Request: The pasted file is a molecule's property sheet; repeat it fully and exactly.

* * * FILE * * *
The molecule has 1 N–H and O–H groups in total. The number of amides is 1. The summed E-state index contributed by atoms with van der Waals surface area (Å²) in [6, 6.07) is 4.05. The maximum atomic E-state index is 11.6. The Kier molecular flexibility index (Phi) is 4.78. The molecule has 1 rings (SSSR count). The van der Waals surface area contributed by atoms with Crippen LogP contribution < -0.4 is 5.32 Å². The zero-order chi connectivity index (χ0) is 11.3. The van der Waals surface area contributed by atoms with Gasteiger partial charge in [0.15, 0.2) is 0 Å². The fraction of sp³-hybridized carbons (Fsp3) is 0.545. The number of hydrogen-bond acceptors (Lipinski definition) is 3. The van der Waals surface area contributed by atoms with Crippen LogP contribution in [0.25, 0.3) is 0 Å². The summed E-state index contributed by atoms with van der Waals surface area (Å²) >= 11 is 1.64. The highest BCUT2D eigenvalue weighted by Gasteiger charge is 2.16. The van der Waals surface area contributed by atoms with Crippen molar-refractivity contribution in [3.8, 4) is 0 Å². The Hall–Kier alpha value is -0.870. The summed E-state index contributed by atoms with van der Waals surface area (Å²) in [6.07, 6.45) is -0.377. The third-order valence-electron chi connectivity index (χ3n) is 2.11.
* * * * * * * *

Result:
The molecule has 1 N–H and O–H groups in total. The number of amides is 1. The summed E-state index contributed by atoms with van der Waals surface area (Å²) in [6, 6.07) is 4.05. The maximum atomic E-state index is 11.6. The Kier molecular flexibility index (Phi) is 4.78. The molecule has 1 rings (SSSR count). The van der Waals surface area contributed by atoms with Crippen LogP contribution < -0.4 is 5.32 Å². The zero-order chi connectivity index (χ0) is 11.3. The van der Waals surface area contributed by atoms with Gasteiger partial charge in [0.15, 0.2) is 0 Å². The fraction of sp³-hybridized carbons (Fsp3) is 0.545. The number of hydrogen-bond acceptors (Lipinski definition) is 3. The van der Waals surface area contributed by atoms with Crippen LogP contribution in [0.25, 0.3) is 0 Å². The summed E-state index contributed by atoms with van der Waals surface area (Å²) >= 11 is 1.64. The highest BCUT2D eigenvalue weighted by Gasteiger charge is 2.16. The van der Waals surface area contributed by atoms with Crippen molar-refractivity contribution in [3.8, 4) is 0 Å². The Hall–Kier alpha value is -0.870. The summed E-state index contributed by atoms with van der Waals surface area (Å²) in [6.07, 6.45) is -0.377. The third-order valence-electron chi connectivity index (χ3n) is 2.11.